We Must Do Better

The bankruptcy of popular Christianity in America is on full display. The plight of immigrant children, ripped from their parents and housed in cages in camps and warehouses, is heartbreaking, and a new national low in the Trump era. This, we tell ourselves, is not what the self-crowned greatest country in the world does to anyone, much less refugees.

Amy-MissingChildrenPerhaps worst of all, to those of us who identify as Christian and care about the future of the faith, is Attorney General Jeff Sessions defending the policy as “biblical,” by citing the much misused and maligned chapter 13 from Romans, a set of verses often seized upon by those in power to justify whatever immoral and evil actions they are taking at the time. Press Secretary Sarah Huckabee Sanders, daughter of evangelical loud mouth and hyper moralizer Mike Huckabee, repeated the claim. And one only has to glance quickly at Facebook or Twitter to see self-proclaimed conservative Christians claiming that they care about children and families, but laws are laws and must always be enforced, no matter the outcome. All of this, after almost two years of full-throated evangelical support for every action of Trump, and almost 40 years of co-option of the Christian mantle by the Republican Party.

Christianity has to be better than this. It simply has to be about more than moralizing and conservative politics. But, even more crucially, it has to be seen as something worthy of loyalty, something life giving, something that has outcomes that are full of love and compassion, not cruelty.

This is the call of all religion, and the reason it is dying in the world today. Too much of religion in this world – whether it be Christian, or Jewish, or Muslim, or anything else – presents a face to the world that is small, and cruel, and intolerant. Millions of people across the globe no longer see religion as something worthy of their time, because it so often doesn’t seem like something relevant to this world, in 2018.35750760_10211566573669719_8473202165488287744_o

In the case of Christianity, it so often seems concerned with a salvation mechanism formulated in a pre-scientific, pre-rational age, something that just doesn’t make sense to people anymore. It rejects a broader and broader swathe of people everyday. It seems stifling and deadening and angry.

Christianity doesn’t just exist to work as personal fire insurance, in which you save yourself and God take the rest. It has to be more than that if it is going to be worth anything at all.

A belief in God has to serve as more than that of an anxiety-inducing apprehension of a condemnatory old man in the sky. Christianity should point us towards the things God is, which is love and mercy and compassion. Everything else Christianity does – communion, baptism, theology, ethics, orthodoxy, the church – must direct people to life, to love, and to care for others.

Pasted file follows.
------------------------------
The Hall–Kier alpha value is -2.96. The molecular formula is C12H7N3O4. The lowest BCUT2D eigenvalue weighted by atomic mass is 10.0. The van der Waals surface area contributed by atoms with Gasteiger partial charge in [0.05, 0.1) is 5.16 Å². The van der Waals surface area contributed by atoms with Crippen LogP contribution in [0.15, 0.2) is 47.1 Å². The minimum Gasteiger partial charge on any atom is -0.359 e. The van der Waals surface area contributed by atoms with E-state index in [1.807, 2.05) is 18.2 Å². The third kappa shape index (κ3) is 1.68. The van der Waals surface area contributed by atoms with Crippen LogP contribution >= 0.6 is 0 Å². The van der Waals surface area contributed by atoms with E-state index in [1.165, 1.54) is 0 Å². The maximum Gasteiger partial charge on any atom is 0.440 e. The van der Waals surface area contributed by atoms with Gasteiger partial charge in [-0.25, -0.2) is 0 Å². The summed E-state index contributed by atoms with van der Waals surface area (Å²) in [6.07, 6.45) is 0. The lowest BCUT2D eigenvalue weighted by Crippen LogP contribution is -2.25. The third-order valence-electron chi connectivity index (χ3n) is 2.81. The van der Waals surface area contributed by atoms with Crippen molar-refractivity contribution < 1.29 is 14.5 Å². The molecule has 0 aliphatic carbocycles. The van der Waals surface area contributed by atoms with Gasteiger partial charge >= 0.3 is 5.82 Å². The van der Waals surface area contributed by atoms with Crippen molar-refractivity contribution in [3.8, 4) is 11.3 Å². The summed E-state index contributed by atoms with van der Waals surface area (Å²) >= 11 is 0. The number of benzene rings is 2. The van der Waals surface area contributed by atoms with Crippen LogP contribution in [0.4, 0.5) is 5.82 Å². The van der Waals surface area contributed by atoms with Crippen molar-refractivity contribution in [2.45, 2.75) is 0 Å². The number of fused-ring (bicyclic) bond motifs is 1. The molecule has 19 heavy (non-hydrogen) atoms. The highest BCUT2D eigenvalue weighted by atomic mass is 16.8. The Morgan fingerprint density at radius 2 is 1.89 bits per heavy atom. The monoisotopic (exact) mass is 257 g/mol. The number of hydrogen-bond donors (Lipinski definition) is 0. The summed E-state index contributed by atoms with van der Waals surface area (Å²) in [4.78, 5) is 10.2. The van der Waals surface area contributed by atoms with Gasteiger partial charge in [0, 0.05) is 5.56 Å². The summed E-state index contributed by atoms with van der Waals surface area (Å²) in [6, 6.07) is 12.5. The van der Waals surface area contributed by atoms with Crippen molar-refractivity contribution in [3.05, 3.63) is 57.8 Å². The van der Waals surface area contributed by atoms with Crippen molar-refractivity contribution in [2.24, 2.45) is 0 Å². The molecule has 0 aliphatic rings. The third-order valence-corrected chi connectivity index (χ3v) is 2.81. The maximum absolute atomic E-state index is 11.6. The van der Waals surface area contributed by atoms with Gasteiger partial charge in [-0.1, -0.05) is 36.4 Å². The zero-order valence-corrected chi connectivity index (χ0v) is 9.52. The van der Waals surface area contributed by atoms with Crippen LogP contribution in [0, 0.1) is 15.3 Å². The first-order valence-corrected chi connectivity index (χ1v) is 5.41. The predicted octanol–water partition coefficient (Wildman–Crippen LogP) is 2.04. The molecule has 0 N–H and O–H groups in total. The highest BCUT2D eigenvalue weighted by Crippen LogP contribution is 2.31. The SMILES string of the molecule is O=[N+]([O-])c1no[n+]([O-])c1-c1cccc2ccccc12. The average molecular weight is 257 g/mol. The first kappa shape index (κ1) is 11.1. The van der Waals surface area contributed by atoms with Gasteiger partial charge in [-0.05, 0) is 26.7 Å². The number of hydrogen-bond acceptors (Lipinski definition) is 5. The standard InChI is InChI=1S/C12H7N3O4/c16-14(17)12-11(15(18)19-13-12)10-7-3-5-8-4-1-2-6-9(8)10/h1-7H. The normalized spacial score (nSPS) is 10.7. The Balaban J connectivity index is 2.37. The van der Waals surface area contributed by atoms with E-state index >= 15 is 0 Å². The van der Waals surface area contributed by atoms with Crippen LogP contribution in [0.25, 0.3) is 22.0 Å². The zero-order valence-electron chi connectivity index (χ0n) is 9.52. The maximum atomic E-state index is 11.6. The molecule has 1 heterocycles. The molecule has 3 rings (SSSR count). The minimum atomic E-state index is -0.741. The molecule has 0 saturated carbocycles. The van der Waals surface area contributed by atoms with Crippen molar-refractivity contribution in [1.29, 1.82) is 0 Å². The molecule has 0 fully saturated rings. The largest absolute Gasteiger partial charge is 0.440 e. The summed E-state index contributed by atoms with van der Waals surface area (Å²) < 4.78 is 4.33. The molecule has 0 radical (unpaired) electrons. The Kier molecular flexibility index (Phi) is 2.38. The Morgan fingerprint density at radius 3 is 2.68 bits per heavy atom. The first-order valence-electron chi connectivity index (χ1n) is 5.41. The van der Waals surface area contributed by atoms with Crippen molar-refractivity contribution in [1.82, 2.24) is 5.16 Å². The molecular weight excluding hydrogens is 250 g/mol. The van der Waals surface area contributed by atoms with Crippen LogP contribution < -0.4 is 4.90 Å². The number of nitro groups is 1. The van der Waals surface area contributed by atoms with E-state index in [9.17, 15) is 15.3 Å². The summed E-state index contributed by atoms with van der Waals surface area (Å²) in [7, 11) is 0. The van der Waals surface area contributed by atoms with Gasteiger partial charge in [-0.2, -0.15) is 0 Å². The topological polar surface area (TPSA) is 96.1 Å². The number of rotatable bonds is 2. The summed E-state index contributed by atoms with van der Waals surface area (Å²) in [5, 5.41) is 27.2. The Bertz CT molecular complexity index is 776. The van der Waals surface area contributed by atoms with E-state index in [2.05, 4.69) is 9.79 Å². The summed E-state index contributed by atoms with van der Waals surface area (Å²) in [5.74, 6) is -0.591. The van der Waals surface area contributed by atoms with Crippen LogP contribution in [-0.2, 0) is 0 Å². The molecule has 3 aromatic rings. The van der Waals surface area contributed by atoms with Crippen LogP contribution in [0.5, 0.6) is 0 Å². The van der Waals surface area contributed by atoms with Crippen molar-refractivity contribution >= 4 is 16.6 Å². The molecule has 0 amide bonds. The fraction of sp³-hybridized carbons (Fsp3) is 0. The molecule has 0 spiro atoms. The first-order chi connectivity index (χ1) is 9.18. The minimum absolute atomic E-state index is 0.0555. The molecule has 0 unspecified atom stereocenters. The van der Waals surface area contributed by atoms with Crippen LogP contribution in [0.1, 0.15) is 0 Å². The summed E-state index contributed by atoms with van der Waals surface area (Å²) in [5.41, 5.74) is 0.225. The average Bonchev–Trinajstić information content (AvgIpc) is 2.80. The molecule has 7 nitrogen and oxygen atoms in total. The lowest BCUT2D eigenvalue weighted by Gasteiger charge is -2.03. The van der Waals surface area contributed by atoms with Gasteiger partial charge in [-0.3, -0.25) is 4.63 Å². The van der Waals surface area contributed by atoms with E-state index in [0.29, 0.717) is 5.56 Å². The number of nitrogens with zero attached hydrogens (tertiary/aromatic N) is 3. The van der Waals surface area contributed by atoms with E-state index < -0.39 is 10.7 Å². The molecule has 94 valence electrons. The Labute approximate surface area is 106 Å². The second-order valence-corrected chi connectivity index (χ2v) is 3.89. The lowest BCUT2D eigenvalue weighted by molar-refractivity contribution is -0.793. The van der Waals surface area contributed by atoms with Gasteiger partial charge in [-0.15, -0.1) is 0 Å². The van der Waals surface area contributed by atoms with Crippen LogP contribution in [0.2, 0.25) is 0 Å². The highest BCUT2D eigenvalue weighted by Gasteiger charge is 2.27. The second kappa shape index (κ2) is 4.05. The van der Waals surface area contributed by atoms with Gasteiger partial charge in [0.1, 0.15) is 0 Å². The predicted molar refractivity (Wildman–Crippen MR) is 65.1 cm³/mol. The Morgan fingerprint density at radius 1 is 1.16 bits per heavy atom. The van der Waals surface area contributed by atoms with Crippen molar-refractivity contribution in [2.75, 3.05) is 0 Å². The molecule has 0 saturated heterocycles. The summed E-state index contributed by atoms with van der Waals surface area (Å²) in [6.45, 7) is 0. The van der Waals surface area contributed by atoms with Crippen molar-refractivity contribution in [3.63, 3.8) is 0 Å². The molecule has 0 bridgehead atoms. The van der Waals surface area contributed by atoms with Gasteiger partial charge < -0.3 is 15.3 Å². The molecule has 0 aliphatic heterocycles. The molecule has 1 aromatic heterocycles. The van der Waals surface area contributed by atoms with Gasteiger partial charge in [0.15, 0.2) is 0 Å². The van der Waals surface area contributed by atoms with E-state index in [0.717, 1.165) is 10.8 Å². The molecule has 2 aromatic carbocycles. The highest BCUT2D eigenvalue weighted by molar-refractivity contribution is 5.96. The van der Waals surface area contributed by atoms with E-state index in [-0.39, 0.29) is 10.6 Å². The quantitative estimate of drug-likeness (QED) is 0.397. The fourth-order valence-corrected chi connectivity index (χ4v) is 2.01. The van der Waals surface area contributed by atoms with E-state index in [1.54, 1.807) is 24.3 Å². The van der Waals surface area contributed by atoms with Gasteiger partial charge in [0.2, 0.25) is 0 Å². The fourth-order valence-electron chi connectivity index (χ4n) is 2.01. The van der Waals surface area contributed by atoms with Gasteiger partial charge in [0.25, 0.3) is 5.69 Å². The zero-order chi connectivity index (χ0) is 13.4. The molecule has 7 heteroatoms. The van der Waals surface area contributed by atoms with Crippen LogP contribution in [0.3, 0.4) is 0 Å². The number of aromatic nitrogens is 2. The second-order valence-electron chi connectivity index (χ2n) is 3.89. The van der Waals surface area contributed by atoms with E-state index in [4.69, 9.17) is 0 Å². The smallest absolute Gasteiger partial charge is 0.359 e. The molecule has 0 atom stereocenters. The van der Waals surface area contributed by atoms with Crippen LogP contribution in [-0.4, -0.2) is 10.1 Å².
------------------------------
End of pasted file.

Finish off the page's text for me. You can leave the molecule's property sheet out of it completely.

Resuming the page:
For too many Christians here, their faith is nothing but a personal salvation machine, a set of rules that each individual is responsible for following. If they don’t, that’s on them, and them alone, and they deserve whatever consequences God deems appropriate. God, in this conception of faith, is cruel and capricious.

But faith is not this. Faith is about knowing and desiring God, knowing and desiring love. It’s an attitude, one that should transform us. Love should always be recognizable as love. If it takes squinting and convoluted reasoning to justify your actions as some form of love, then you are doing faith all wrong.

This is why the child separation policy in America is so anti-Christian. It is a policy conceived in cruelty and fear. It places following the rules and bowing to authority over love and mercy and compassion. Any human law is never more important than actual human beings. God’s justice for the oppressed and the downtrodden always take precedence.

The first Epistle of John states, unequivocally, that “God is love,” and that “love drives out all fear.” Fear and despair are not the fruits of love. They are the fruits of evil. This policy of separation and internment produces fear. It goes against God, and it goes against humanity. It is evil. Those who formulated it, who enforce it, and who defend it, are practicing evil. They are putting loyalty to the arbitrary idea of “America” before God, and before their fellow human beings. It must be ignored and replaced. We must, as Christians and as people, do better.

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“They Could Hear Their Children Screaming for Them From the Next Room”

If you can measure the moral fiber of a nation by how it treats children and the vulnerable, then its easy to see that the United States under Donald Trump has shed any moral leadership it once carried.